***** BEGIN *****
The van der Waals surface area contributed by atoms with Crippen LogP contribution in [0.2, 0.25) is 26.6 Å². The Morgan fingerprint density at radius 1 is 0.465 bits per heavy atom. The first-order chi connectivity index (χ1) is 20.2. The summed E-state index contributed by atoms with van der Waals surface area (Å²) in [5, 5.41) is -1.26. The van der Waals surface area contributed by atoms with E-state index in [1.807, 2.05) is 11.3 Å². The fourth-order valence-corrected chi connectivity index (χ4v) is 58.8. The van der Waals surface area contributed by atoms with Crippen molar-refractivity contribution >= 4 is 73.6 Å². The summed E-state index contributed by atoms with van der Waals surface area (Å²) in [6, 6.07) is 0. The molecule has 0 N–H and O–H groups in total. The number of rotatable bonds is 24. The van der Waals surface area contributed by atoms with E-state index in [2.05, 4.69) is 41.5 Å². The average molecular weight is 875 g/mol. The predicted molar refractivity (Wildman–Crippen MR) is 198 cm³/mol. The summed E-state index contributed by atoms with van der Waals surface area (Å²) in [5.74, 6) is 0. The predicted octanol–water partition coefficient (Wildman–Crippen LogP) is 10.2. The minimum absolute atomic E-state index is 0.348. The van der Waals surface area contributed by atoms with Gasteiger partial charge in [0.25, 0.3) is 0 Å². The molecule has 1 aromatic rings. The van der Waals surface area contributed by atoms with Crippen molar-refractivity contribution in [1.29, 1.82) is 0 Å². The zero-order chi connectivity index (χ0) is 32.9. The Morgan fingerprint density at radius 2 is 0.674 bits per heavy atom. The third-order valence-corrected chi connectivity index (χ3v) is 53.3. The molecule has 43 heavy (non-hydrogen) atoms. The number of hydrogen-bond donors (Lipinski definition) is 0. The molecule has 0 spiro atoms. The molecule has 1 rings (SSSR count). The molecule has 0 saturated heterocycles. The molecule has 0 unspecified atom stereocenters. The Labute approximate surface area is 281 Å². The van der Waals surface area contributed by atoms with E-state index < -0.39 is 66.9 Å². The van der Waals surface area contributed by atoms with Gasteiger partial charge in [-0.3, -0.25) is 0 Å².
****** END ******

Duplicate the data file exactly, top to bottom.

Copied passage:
The van der Waals surface area contributed by atoms with Crippen LogP contribution in [0.2, 0.25) is 26.6 Å². The Morgan fingerprint density at radius 1 is 0.465 bits per heavy atom. The first-order chi connectivity index (χ1) is 20.2. The summed E-state index contributed by atoms with van der Waals surface area (Å²) in [5, 5.41) is -1.26. The van der Waals surface area contributed by atoms with E-state index in [1.807, 2.05) is 11.3 Å². The fourth-order valence-corrected chi connectivity index (χ4v) is 58.8. The van der Waals surface area contributed by atoms with Crippen molar-refractivity contribution >= 4 is 73.6 Å². The summed E-state index contributed by atoms with van der Waals surface area (Å²) in [6, 6.07) is 0. The molecule has 0 N–H and O–H groups in total. The number of rotatable bonds is 24. The van der Waals surface area contributed by atoms with E-state index in [2.05, 4.69) is 41.5 Å². The average molecular weight is 875 g/mol. The predicted molar refractivity (Wildman–Crippen MR) is 198 cm³/mol. The summed E-state index contributed by atoms with van der Waals surface area (Å²) in [5.74, 6) is 0. The predicted octanol–water partition coefficient (Wildman–Crippen LogP) is 10.2. The minimum absolute atomic E-state index is 0.348. The van der Waals surface area contributed by atoms with Gasteiger partial charge in [0.25, 0.3) is 0 Å². The molecule has 1 aromatic rings. The van der Waals surface area contributed by atoms with Crippen molar-refractivity contribution in [1.29, 1.82) is 0 Å². The zero-order chi connectivity index (χ0) is 32.9. The Morgan fingerprint density at radius 2 is 0.674 bits per heavy atom. The third-order valence-corrected chi connectivity index (χ3v) is 53.3. The molecule has 43 heavy (non-hydrogen) atoms. The number of hydrogen-bond donors (Lipinski definition) is 0. The molecule has 0 spiro atoms. The molecule has 1 rings (SSSR count). The molecule has 0 saturated heterocycles. The molecule has 0 unspecified atom stereocenters. The Labute approximate surface area is 281 Å². The van der Waals surface area contributed by atoms with E-state index < -0.39 is 66.9 Å². The van der Waals surface area contributed by atoms with Gasteiger partial charge in [-0.3, -0.25) is 0 Å².